What are the consequences of blocking access to hateful content?
Current ITRs date from 1988 and considering the changes in the telecoms sector since then it is not surprising that they are up for review. The question is whether the upcoming WCIT poses a ‘threat’ to the internet. See APC’s perspective on the revision of the ITRs.
This second special edition is a follow-up to the 2011 Global Information Society Watch publication. It specifically maps themes and trends that emerged in the 2011 edition, and also follows up on the action steps suggested in the country reports to see how relevant they still are one year later. The publication is available for download.
APC members and staff will be participating at this year’s Internet Governance Forum in Baku, Azerbaijan from 6-9 November 2012. Once again, APC is taking a leadership role by hosting and participating in a variety of workshops throughout the week. Find out where we’ll be…
The 2011 edition of the Global Information Society Watch, titled “Internet Rights and Democratization: focus on freedom of expression and association online” has published the first in a series of updates on six country reports. This special edition contains updates from Argentina, Azerbaijan, Indonesia, Pakistan, Saudi Arabia and South Africa as well as an introduction from the Electronic Frontier Foundation’s Jillian York.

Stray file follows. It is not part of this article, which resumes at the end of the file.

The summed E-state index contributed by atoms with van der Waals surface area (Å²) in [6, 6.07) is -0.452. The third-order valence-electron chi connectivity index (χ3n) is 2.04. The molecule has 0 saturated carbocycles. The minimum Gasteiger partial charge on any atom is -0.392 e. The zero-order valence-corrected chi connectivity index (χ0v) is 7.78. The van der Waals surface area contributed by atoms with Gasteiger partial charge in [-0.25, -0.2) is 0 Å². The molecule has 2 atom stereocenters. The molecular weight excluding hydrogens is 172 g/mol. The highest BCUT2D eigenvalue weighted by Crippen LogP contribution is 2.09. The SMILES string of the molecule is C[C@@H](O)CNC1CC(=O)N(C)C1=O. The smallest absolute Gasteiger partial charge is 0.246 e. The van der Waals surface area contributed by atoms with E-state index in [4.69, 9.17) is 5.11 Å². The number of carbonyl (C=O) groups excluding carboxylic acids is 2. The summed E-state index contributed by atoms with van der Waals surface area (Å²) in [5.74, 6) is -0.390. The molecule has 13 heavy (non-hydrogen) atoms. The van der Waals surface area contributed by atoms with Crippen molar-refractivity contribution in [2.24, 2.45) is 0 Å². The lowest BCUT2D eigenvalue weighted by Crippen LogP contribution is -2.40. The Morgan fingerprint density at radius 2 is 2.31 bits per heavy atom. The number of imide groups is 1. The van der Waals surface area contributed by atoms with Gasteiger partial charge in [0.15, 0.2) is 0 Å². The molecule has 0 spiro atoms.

Last year, the German non-profit organizations /e-politik.de/ e.V. and edeos- digital education produced a short animated video clip which gives an overview about Human Rights(https://www.youtube.com/watch?v=kbul3hxYGNU). Since the video did find a huge audience in the World Wide Web, we decided to produce three more in-depth clips about the same topic.
One of the first steps to address violence against women is documenting the problem. APC’s Connect Your Rights! Campaign has conducted a survey of 40 women human rights defenders from across Latin America, Eastern Europe, Africa and Asia, on their online experiences, their security concerns and their training needs.
Submission to Special Rapporteur on contemporary forms of racism, racial discrimination, xenophobia and related intolerance and the internet
In the past two decades, smart phones have dramatically reshaped the way that we socialize with friends and family, share information, conduct business, and entertain ourselves in our day to day lives. We are living in a society dominated by wireless devices, which is unprecedented in human history. We are absolutely nuts about technology.
It’s been a year of increasing debates about the internet and human rights among governments in the UN. Read this account of the main developments since 2011 and the challenges ahead.